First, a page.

Prior to Seafair Hydroplane races, DORAN was given a last minute assignment as OSC in charge of 8 CG and PD vessels for enforcement of a COTP safety zone around 14 USN combatants participating in Seafairs’ parade of ships into Seattle. Despite the presence of 25 Greenpeace protest vessels, this highly publicize& event was completed without incident.
DORAN was OSC and lead L/E vessel for an actual coordinated USN/USCG movement simulating a “break out” of a Trident submarine from Bangor Washington. As the command and control platform, DORAN overcame communication inter-operability problems to ensure a safe, successful transit of the submarine including the transfer by small boat of one of the submarines crew members from the base to the sub.
2. POINT DORAN has maintained an extremely high level of training readiness in CY-89 with added emphasis on the law enforcement mission. Four out of DORAN’s six petty officers (including the SS1), are MLE Boarding Officer School graduates. All hands have attended boarding team”member school. Maintaining this level of “C” school training requires DORAN to often sail short-handed while members are TAD to school.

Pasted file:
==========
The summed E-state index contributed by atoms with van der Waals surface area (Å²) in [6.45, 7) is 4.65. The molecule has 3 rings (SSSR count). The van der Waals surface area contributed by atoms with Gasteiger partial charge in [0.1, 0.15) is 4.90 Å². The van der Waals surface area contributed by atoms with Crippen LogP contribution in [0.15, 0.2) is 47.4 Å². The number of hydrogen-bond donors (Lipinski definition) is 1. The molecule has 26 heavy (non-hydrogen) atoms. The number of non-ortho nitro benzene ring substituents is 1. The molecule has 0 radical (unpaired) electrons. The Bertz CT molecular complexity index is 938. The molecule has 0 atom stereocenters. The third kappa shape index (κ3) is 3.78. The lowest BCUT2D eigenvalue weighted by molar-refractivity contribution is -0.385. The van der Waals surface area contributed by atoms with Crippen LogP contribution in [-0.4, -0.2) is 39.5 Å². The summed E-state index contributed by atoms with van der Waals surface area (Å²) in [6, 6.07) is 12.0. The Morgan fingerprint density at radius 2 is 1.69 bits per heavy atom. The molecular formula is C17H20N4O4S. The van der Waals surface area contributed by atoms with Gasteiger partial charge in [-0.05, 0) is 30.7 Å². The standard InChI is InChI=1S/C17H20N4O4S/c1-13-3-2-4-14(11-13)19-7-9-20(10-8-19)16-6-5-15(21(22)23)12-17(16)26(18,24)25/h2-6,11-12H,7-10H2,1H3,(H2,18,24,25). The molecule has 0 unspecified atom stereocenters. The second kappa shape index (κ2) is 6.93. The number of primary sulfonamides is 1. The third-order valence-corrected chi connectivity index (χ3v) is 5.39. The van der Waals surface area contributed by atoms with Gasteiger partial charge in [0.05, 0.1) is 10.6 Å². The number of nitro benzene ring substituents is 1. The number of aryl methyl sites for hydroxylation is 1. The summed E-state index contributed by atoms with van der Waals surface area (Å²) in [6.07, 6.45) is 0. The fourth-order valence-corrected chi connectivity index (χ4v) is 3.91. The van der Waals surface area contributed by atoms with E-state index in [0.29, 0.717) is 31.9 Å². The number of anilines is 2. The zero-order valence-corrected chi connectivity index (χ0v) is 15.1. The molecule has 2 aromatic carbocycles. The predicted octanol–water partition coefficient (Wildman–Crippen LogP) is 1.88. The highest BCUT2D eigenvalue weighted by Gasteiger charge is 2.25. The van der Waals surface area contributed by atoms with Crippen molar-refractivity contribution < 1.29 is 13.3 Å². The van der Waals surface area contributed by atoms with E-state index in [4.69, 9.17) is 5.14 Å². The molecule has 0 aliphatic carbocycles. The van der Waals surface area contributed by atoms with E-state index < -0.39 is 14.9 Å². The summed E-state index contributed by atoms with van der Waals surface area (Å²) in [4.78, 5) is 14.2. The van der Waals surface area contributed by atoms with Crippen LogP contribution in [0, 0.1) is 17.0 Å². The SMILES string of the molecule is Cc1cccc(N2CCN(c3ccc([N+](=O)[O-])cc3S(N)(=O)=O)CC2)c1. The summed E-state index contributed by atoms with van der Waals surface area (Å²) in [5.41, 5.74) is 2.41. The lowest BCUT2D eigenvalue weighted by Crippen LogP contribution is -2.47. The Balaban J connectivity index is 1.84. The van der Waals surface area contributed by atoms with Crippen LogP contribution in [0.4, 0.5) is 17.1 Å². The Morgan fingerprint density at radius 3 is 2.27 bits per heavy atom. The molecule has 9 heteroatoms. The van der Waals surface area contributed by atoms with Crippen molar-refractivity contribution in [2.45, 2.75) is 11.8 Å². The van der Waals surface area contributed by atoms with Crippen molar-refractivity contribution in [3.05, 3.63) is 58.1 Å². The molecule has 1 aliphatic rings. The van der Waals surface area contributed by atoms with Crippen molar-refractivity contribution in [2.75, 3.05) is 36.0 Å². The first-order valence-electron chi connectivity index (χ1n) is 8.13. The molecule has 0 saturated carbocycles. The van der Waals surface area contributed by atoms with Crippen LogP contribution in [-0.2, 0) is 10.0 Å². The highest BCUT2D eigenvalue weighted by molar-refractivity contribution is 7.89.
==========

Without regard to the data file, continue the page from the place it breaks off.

3. As patrolling Cutter DORAN has been instrumental in cementing key CG relationships with WDF, county sheriffs (Whatcom, San Juan, Snohomish), FBI, RCMP, and US Customs. While in home port they’ have developed outstanding working relationships with Everett fire and police,1 Everett Yacht Club and Seattle Police Department. DORAN’s participation in Everett’s Christmas parade of boats was a highlight of that event. Their interactions and support of CG Auxiliary is excellent, highlighted by their transporting/hosting Group Seattle AOR auxiliarists on a one day trip to Blake Island.
4. POINT DORAN continuously receives excellent reports on Group/District/Pacarea inspections and training team visits. With a district target of 1500 hours underway on patrol annually, DORAN had 1764 underway hours with 115 days away from homeport including additional patrols when other WPB’s required repairs. Never in CY89 did DORAN miss an operational commitment. It’s a tribute to the unit that all of this was accomplished despite the PCS change-over of 7 of the 12 crew members including the OINC. Clearly DORAN was at the center of Coast Guard operations in the Northwest, time and time again flawlessly’ performing key command and control functions. Without exception POINT DORAN was the epitome of “Semper Paratus” in 1989 and is most deserving of your favorable consideration for this award.
She was decommissioned on 22 March 2000 and was then transferred to Philippines.
Cutter History File. USCG Historian's Office, USCG HQ, Washington, D.C.
"The 82-Foot Class Patrol Boat." U.S. Coast Guard Engineer's Digest No. 133 (Mar-Apr 1962), pp. 2-5.
Robert Scheina. U.S. Coast Guard Cutters & Craft, 1946-1990. Annapolis, MD: Naval Institute Press, 1990